Rinpoche is a master of dzogchen, the fivefold practice Mahamudra, the six yogas of Naropa, and the preliminary practices (Tib. ngondro). He widely promotes Thogme Zangpo's Thirty-Seven Practices of a Bodhisattva and White Tara practice.
( the six yogas of Naropa)_That includes at least one of the forms of Phowa. All those yogas are interelated and serve a purpose. Now why would one be practicing them?
The method can be applied at the moment of death to transfer one's consciousness through the top of the head directly into a Buddha-field of one’s choice. By so doing, one bypasses some of the typical experiences that are said to occur after death. Example destinations are Sukhāvatī, Abhirati, Ghanavyūha, Aṭakāvatī, Mount Potala, the Copper-Colored Mountain (Wylie: Zangs-mdog dpal-ri), and Tuṣita; the most popular is Sukhavati.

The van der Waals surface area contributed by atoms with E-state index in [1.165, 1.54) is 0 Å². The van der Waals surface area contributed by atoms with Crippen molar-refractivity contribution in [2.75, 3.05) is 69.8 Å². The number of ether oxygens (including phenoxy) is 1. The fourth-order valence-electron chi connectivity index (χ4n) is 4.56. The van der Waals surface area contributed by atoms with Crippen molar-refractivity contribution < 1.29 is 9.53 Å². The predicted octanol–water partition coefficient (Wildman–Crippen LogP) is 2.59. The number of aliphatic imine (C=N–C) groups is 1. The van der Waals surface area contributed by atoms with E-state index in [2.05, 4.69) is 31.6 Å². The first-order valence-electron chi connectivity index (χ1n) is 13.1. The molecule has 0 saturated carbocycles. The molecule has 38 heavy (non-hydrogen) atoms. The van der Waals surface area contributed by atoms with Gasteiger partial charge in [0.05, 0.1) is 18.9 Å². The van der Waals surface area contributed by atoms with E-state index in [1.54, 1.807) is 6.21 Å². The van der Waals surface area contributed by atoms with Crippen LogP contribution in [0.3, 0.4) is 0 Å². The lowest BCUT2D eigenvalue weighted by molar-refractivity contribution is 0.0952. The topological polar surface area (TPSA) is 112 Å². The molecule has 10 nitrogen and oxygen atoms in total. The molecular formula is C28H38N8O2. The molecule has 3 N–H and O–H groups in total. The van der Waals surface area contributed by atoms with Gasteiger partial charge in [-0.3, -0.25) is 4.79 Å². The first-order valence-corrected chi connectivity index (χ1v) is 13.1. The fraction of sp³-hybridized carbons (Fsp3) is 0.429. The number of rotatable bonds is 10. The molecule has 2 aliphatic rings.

In understanding the balance and how it relates to the rainbow body, I thought you might find these words useful...
"After having recognized one's own state, it is necessary to eliminate all doubts about it, not in a merely intellectual way, but rather through experience: instantaneous pure presence or recognition, called rigpa, must ripen and become more stable thanks to the various Longde methods tied to particular experiences of contemplation. Finally, the practitioner's task is to integrate the state of knowledge into all his or her daily activities and to develop that capacity to the point of unifying the energy of the physical body with the energy of the outer world. This is the aim of the practices of the third and final series, the Mennagde, the supreme realization of which lies in the manifestation of the "rainbow body," the total re-absorption of the material elements into the pure energy and luminous essence of the primordial state."'
Chogyal Namkhai Norbu;Adriano Clemente. The Supreme Source: The Fundamental Tantra of the Dzogchen Semde